5. I am so glad that we have a publicist like Danielle! My book is a good example of how hard she works, and I can attest that her persistence and quick thinking is paying off. I am getting interest from all types of websites besides the pure Austen ones. This makes me VERY happy!!

    Danielle has an amazing ability - a gift really - to see to the heart of a book as well as seeing all the angles. Like Mary Margret said, I have read some of the blurbs about me or my book and been shocked because it is written far better than I could have done! It is that ability to sum it up in a few choice words (something I can clearly NOT do!) that makes the difference.

    All praises and kudos to OUR publicist!!

  6. Hey MM--

    Thank you! And a BIG thank you for the idea on the blog today. What I do with reviewers is quite similar to what you do with editors and agents!

    And you are very interesting :) I can't make up what I write!!


  7. Hey Malena--

    Thank you! I'm glad we've had such a great time working together. I especially loved working with your book because it took the best of romance and women's fiction and put them together in a wonderful way. You got exposure with both the romance sites and the more general fiction sites.


  8. Hi Sia!

    I work from descriptions our editorial team puts into an extensive database, and I try to skim through a few chapters when advanced reader copies arrive. And luckily, I have great authors that answer any questions I have about plot, tone, etc!

    So I don't read them completely before the early promo begins. But I do read them all eventually! It's a lot of books, but I like that I get to know so many authors personally and see so much of what goes into writing a book.

    I think one thing that makes the Sourcebooks Casablanca line unique is that they are all very different from your average romance novels, so it's not too hard to pick out what makes the books unique. And we have an amazing editor who knows how to find those hidden gems--and she is also available for me to ask questions!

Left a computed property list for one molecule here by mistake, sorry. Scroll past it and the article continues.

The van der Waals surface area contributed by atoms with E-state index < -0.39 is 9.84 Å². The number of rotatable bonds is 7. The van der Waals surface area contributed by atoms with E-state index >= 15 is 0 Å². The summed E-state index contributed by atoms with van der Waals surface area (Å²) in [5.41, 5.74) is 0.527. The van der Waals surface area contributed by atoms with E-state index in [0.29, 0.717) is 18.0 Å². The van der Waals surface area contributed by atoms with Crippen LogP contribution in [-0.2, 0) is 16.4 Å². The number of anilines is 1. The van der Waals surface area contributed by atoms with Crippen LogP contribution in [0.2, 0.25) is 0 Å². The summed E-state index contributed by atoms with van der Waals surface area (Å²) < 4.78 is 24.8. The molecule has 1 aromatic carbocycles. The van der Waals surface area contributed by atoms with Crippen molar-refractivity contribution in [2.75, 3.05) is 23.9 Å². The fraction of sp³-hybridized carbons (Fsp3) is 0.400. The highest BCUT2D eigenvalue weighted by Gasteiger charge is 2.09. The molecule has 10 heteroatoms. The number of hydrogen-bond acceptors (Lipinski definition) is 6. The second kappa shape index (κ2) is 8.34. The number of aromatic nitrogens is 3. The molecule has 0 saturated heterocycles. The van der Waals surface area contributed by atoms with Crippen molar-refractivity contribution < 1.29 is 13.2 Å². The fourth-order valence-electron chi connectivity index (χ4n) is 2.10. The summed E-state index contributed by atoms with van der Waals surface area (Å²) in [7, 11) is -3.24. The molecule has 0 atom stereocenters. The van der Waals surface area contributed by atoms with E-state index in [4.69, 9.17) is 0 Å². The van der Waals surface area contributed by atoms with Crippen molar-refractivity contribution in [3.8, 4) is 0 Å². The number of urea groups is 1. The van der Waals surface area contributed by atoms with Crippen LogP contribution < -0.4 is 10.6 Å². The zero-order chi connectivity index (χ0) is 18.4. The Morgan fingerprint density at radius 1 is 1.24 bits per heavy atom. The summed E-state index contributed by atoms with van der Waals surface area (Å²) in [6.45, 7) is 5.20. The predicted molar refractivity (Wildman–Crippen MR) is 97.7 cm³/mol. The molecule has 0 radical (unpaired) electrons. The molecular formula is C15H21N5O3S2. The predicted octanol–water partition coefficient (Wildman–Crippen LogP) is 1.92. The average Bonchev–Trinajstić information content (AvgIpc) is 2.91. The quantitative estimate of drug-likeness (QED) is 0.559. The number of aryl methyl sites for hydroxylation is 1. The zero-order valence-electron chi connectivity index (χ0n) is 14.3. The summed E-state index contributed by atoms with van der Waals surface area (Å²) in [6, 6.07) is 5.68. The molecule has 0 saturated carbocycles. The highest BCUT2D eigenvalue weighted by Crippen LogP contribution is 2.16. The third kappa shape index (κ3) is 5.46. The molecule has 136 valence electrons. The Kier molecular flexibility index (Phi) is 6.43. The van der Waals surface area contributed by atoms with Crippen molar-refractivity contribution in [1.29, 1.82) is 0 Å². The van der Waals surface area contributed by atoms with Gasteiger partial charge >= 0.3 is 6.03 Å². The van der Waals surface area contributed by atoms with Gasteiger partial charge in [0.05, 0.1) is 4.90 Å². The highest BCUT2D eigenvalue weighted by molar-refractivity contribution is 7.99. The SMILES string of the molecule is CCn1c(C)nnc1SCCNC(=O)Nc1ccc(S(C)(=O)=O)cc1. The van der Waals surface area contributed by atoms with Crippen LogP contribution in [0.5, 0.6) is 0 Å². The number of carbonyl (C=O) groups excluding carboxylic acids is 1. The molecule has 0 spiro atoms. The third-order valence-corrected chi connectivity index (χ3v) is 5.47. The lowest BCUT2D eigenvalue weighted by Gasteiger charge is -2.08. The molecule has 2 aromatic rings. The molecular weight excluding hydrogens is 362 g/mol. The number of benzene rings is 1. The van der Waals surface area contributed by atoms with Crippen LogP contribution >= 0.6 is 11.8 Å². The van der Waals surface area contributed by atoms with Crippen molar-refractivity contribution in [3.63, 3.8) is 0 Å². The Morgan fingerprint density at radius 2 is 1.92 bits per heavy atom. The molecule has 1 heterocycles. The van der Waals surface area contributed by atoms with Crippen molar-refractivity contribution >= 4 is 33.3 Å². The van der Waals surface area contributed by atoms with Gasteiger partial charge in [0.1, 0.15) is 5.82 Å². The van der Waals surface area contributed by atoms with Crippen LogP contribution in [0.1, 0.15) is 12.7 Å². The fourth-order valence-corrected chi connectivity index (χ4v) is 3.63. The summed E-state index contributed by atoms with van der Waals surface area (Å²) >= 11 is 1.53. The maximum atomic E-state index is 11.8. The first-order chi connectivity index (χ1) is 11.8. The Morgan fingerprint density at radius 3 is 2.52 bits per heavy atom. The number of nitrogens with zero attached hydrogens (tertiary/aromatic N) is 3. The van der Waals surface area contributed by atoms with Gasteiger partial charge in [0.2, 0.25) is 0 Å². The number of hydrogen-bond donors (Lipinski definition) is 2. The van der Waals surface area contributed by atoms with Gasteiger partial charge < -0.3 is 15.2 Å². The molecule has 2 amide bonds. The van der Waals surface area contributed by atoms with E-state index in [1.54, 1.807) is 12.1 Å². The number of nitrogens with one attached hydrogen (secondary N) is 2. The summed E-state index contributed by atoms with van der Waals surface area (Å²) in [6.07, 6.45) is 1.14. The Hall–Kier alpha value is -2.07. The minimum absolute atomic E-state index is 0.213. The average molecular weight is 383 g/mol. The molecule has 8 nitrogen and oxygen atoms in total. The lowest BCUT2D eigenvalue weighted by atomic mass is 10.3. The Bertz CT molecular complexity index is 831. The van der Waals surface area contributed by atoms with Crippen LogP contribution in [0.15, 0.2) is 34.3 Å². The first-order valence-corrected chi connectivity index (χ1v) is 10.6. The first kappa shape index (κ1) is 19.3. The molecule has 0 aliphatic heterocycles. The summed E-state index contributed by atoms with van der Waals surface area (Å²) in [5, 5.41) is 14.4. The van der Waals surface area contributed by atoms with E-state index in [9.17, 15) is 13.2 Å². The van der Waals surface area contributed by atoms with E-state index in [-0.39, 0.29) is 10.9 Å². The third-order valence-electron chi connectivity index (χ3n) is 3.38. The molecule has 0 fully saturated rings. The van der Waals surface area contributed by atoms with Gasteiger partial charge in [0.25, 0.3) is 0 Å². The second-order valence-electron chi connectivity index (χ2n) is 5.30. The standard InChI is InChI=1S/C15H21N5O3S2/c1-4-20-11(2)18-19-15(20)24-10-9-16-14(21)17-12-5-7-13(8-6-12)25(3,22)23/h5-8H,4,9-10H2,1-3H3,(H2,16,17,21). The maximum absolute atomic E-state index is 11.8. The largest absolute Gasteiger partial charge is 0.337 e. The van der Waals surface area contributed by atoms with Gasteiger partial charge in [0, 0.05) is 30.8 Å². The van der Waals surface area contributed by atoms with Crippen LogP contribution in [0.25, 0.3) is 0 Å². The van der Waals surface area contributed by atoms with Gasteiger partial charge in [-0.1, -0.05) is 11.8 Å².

Another thing--some books have more than one angle to highlight. Like I mentioned about Sharon's book, there were ultimately 3 angles I took: an Austen sequel angle, a romance novel angle and a historical ficion angle.

    Thanks for stopping by and good luck with everything!


  9. Linda--

    I agree with your agent completely--I try to find a brief and concise way to explain things!


  10. Thank you, Danielle, for giving me some insight into the process. I understand the multiple angles to a story. Sharon's story well illustrates your approach. The volume and variety I've seen in the Sourcebooks Casablanca line made me wonder how you went about it all. Great support team you have in place to promote your authors and their work.

    Thank you for taking the time to answer my question. I can see from the comments of your authors they have a lot of respect for you and the work you do. :-)

  11. Sharon-

    I hope you don't mind that I used your book as an example! It has been fun working on your book because it has a variety of perks to show to people.


  12. Sia--not a problem! the other publicists in the department always ask me how I keep it all in order: lot's of post its, file folders and I save pretty much every email I get!

    And the authors are lovely; they make it all worth it :)

  13. Sharon Lathan said... "Danielle has an amazing ability - a gift really - to see to the heart of a book as well as seeing all the angles."

    Sharon, in my opinion, taking a book from a manuscript to a finished product is a creative process. The creative 'gifts' of a good editor and publicist is as much a gift, in their own way, as the author who created the story or the graphics artist who makes the cover. Like jeweler they take a nice looking diamond and with precision cuts and polish, make it outstanding.

  14. I know you've worked multiple angles with my books, too, and I appreciate your efforts more than you will ever know. It's great to know that someone is out there pitching while I'm here writing...and writing...and writing...

  15. Danielle, you do a great job...I always look forward to reading your drop lettters for my books, because you come up with some wonderfully eye-catching stuff that I never would have thought of! You've got a great knack, and I agree with're as much an artist as the rest of us!